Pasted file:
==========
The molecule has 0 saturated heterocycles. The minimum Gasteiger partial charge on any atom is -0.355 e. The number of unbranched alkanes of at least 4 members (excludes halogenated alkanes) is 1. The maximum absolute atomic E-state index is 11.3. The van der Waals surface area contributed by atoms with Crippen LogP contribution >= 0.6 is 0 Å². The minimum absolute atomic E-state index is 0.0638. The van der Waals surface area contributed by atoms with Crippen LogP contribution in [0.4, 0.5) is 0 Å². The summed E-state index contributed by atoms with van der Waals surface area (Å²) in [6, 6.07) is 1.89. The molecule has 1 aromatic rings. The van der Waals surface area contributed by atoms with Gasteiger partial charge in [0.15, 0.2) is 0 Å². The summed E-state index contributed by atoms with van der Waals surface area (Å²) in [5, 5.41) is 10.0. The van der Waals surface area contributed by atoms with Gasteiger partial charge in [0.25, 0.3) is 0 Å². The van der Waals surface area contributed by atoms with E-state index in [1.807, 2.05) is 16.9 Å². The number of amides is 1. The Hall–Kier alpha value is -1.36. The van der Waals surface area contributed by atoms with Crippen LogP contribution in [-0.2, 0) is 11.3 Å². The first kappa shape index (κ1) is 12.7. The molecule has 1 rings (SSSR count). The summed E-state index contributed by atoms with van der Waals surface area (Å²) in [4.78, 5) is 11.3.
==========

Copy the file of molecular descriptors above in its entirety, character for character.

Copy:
The molecule has 0 saturated heterocycles. The minimum Gasteiger partial charge on any atom is -0.355 e. The number of unbranched alkanes of at least 4 members (excludes halogenated alkanes) is 1. The maximum absolute atomic E-state index is 11.3. The van der Waals surface area contributed by atoms with Crippen LogP contribution >= 0.6 is 0 Å². The minimum absolute atomic E-state index is 0.0638. The van der Waals surface area contributed by atoms with Crippen LogP contribution in [0.4, 0.5) is 0 Å². The summed E-state index contributed by atoms with van der Waals surface area (Å²) in [6, 6.07) is 1.89. The molecule has 1 aromatic rings. The van der Waals surface area contributed by atoms with Gasteiger partial charge in [0.15, 0.2) is 0 Å². The summed E-state index contributed by atoms with van der Waals surface area (Å²) in [5, 5.41) is 10.0. The van der Waals surface area contributed by atoms with Gasteiger partial charge in [0.25, 0.3) is 0 Å². The van der Waals surface area contributed by atoms with E-state index in [1.807, 2.05) is 16.9 Å². The number of amides is 1. The Hall–Kier alpha value is -1.36. The van der Waals surface area contributed by atoms with Crippen LogP contribution in [-0.2, 0) is 11.3 Å². The first kappa shape index (κ1) is 12.7. The molecule has 1 rings (SSSR count). The summed E-state index contributed by atoms with van der Waals surface area (Å²) in [4.78, 5) is 11.3.